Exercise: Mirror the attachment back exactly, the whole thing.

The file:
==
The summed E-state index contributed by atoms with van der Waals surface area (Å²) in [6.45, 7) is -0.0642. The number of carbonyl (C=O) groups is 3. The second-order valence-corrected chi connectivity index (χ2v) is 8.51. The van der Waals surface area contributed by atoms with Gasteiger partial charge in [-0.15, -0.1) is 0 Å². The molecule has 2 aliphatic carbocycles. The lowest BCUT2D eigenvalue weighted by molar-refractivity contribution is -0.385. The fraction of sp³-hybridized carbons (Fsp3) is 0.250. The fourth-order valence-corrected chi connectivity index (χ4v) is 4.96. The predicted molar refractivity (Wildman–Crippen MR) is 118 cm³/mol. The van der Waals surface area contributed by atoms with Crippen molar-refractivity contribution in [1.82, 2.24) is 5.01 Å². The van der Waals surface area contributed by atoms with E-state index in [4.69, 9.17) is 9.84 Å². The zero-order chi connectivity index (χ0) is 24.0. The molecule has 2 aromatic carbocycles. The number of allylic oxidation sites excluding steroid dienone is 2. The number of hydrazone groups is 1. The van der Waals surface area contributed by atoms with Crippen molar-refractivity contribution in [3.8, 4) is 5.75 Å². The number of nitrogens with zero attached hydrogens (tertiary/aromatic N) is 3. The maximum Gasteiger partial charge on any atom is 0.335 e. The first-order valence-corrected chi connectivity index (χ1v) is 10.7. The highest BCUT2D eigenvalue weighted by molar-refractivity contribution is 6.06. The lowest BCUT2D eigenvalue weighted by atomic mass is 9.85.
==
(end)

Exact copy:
The summed E-state index contributed by atoms with van der Waals surface area (Å²) in [6.45, 7) is -0.0642. The number of carbonyl (C=O) groups is 3. The second-order valence-corrected chi connectivity index (χ2v) is 8.51. The van der Waals surface area contributed by atoms with Gasteiger partial charge in [-0.15, -0.1) is 0 Å². The molecule has 2 aliphatic carbocycles. The lowest BCUT2D eigenvalue weighted by molar-refractivity contribution is -0.385. The fraction of sp³-hybridized carbons (Fsp3) is 0.250. The fourth-order valence-corrected chi connectivity index (χ4v) is 4.96. The predicted molar refractivity (Wildman–Crippen MR) is 118 cm³/mol. The van der Waals surface area contributed by atoms with Crippen molar-refractivity contribution in [1.82, 2.24) is 5.01 Å². The van der Waals surface area contributed by atoms with E-state index in [4.69, 9.17) is 9.84 Å². The zero-order chi connectivity index (χ0) is 24.0. The molecule has 2 aromatic carbocycles. The number of allylic oxidation sites excluding steroid dienone is 2. The number of hydrazone groups is 1. The van der Waals surface area contributed by atoms with Crippen molar-refractivity contribution in [3.8, 4) is 5.75 Å². The number of nitrogens with zero attached hydrogens (tertiary/aromatic N) is 3. The maximum Gasteiger partial charge on any atom is 0.335 e. The first-order valence-corrected chi connectivity index (χ1v) is 10.7. The highest BCUT2D eigenvalue weighted by molar-refractivity contribution is 6.06. The lowest BCUT2D eigenvalue weighted by atomic mass is 9.85.